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Crusading for the Yamuna's Future

Indian Hindu devotees offer prayers to the Sun during the Hindu festival of Chhath, on the banks of the Yamuna River in New Delhi on Nov. 16.
Christophe Archambault
/
AFP/Getty Images
Indian Hindu devotees offer prayers to the Sun during the Hindu festival of Chhath, on the banks of the Yamuna River in New Delhi on Nov. 16.
Devotees carry an idol of the Goddess Durga into the Yamuna River for immersion on Oct. 21, the final day of the Durga Puja Festival.
Manpreet Romana / AFP/Getty Images
/
AFP/Getty Images
Devotees carry an idol of the Goddess Durga into the Yamuna River for immersion on Oct. 21, the final day of the Durga Puja Festival.
A man pushes trash and debris away as he stands in the Yamuna River.
Shivani Dogra for NPR /
A man pushes trash and debris away as he stands in the Yamuna River.

When the city of Delhi first grew on the banks of the river Yamuna, the river was pure and pristine. It flowed down to the dusty plains from the Himalayas, irrigating and supporting life as it wound through the city.

In the 17th century, the Emperor Shah Jahan had the imposing Red Fort built on its banks. On its banks also lie memorials to Mahatma Gandhi, Indira and Rajiv Gandhi, and many other famed Indian leaders.

The Yamuna is held sacred by the Hindus who believe "she" is a Goddess. Revered and holy, the river joins the Ganges 600 miles from Delhi at what is considered one of the holiest confluences of rivers in the Hindu religion.

Before the Yamuna enters Delhi, the river looks relatively clean. There are rushes and vibrant birdlife along its banks. This is in stark contrast with what it looks like as soon as it enters the city.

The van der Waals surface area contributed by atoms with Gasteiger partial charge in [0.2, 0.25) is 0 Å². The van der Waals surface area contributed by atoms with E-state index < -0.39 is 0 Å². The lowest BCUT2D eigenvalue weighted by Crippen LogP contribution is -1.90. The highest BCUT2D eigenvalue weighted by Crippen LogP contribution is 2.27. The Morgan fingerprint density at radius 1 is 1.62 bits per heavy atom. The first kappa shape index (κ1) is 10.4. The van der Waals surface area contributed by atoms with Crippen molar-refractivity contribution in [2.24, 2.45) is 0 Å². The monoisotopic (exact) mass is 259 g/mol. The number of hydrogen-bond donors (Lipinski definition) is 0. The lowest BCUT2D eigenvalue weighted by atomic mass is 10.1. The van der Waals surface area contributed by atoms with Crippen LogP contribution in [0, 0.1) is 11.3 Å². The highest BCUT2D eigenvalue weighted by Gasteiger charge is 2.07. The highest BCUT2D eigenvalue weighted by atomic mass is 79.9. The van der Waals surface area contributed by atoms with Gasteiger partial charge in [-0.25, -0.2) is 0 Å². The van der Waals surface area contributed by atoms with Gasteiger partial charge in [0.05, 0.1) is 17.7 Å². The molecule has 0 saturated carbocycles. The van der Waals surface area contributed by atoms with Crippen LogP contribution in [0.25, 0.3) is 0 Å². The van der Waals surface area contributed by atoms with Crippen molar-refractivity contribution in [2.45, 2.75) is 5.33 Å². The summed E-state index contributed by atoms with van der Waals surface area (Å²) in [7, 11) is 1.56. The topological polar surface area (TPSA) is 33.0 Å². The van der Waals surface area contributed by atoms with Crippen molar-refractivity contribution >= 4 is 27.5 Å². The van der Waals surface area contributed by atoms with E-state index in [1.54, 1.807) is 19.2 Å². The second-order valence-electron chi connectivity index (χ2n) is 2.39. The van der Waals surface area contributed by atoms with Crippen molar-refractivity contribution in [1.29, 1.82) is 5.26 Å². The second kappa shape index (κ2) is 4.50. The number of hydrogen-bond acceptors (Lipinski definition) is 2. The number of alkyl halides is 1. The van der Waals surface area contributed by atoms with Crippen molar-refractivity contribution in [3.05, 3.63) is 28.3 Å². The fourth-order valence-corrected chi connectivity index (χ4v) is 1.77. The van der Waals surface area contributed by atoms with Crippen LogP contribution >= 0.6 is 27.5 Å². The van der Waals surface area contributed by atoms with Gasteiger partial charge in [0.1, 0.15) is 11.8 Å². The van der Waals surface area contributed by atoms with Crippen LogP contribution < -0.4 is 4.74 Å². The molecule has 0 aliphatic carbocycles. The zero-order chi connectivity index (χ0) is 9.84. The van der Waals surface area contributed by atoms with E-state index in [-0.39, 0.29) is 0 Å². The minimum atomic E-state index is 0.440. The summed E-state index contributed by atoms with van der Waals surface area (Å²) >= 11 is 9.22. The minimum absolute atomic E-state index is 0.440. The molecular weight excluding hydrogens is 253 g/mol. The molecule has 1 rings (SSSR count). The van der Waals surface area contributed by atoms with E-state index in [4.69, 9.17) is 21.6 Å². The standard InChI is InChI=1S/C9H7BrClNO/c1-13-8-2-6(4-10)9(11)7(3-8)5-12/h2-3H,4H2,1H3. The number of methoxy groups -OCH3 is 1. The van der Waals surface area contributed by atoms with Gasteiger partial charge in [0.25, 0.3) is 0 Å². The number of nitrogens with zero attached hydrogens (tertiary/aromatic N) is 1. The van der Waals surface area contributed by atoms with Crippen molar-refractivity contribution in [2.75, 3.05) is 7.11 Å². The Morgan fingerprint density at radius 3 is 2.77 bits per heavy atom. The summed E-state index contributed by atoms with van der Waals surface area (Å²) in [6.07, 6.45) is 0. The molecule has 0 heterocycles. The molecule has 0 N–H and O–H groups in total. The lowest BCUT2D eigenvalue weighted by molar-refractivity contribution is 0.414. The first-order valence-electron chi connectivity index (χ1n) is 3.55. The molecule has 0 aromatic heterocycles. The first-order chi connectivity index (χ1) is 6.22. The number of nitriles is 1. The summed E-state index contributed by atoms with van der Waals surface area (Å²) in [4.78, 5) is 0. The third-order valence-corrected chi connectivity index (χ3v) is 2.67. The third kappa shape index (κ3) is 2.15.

The river banks are strewn with garbage. Tiny methane bubbles crowd its surface, and the river lets off an unbearable stench.

Soon the waterway becomes a black flow of toxic waste and sewage — the city's waste piped into the river by what residents of Delhi call "drains." These are as wide as highways.

Whatever cleansing treatment is given to the drains' contents does not seem to have much impact. As it winds through the heart of the capital, the Yamuna, slowly dies — and most of the city's citizens don't care.

Most, but not all.

The river does have her warriors. One of them is 29-year-old Vimlendu Jha. He heads an organization called Swechha, translated as "one's free will." His one mission in life is to save the dying river.

He hopes to increase awareness and bring about change by organizing "yatras" – 15-day journeys four times a year — taking students and adults along the river to its source.

What he calls "awareness walks" along the banks of the river in Delhi are another means of spreading the word — or just making people in the city realize that they have a river that supports them and needs help fast.

"Attitudes need to change," he says. "Through these yatras we want to trace the degradation of the river by the modern temples, the industries, the traditional temples and the people. And it is incorrect to say that people who live on the banks of the river are polluting it. We, we who live kilometers away from it, are polluting it as much."

Jha knows he faces a huge task if he wants to change attitudes. But he also believes it's possible.

"Today, for example, I have got 10 people to show them Yamuna. They might not do anything for Yamuna in their lifetime," he says. "But if I can take 10 million people on similar environmental walks, maybe half a million people will do something about it. That's what the idea is: action and hope. That's what drives me."

Radio piece by Philip Reeves. Written piece by Shivani Dogra for NPR.

Copyright 2023 NPR. To see more, visit https://www.npr.org.

Philip Reeves is an award-winning international correspondent covering South America. Previously, he served as NPR's correspondent covering Pakistan, Afghanistan, and India.
Shivani Dogra